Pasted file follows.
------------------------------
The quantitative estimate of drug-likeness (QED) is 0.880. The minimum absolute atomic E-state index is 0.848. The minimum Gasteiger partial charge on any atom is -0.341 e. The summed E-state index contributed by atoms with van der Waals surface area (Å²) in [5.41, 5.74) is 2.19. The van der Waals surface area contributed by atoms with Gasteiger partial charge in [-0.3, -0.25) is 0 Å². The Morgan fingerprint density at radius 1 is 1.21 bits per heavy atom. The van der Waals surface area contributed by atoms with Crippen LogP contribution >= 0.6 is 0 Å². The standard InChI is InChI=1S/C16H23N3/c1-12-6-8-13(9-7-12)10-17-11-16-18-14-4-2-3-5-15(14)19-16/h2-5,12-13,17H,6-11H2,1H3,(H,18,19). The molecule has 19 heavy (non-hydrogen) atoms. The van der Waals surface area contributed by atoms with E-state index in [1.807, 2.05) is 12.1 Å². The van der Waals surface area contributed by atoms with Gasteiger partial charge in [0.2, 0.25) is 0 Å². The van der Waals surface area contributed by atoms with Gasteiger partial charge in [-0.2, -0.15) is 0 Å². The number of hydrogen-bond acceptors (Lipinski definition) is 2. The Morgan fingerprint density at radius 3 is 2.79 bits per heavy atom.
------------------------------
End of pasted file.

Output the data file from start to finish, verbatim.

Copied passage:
The quantitative estimate of drug-likeness (QED) is 0.880. The minimum absolute atomic E-state index is 0.848. The minimum Gasteiger partial charge on any atom is -0.341 e. The summed E-state index contributed by atoms with van der Waals surface area (Å²) in [5.41, 5.74) is 2.19. The van der Waals surface area contributed by atoms with Gasteiger partial charge in [-0.3, -0.25) is 0 Å². The Morgan fingerprint density at radius 1 is 1.21 bits per heavy atom. The van der Waals surface area contributed by atoms with Crippen LogP contribution >= 0.6 is 0 Å². The standard InChI is InChI=1S/C16H23N3/c1-12-6-8-13(9-7-12)10-17-11-16-18-14-4-2-3-5-15(14)19-16/h2-5,12-13,17H,6-11H2,1H3,(H,18,19). The molecule has 19 heavy (non-hydrogen) atoms. The van der Waals surface area contributed by atoms with E-state index in [1.807, 2.05) is 12.1 Å². The van der Waals surface area contributed by atoms with Gasteiger partial charge in [0.2, 0.25) is 0 Å². The van der Waals surface area contributed by atoms with Gasteiger partial charge in [-0.2, -0.15) is 0 Å². The number of hydrogen-bond acceptors (Lipinski definition) is 2. The Morgan fingerprint density at radius 3 is 2.79 bits per heavy atom.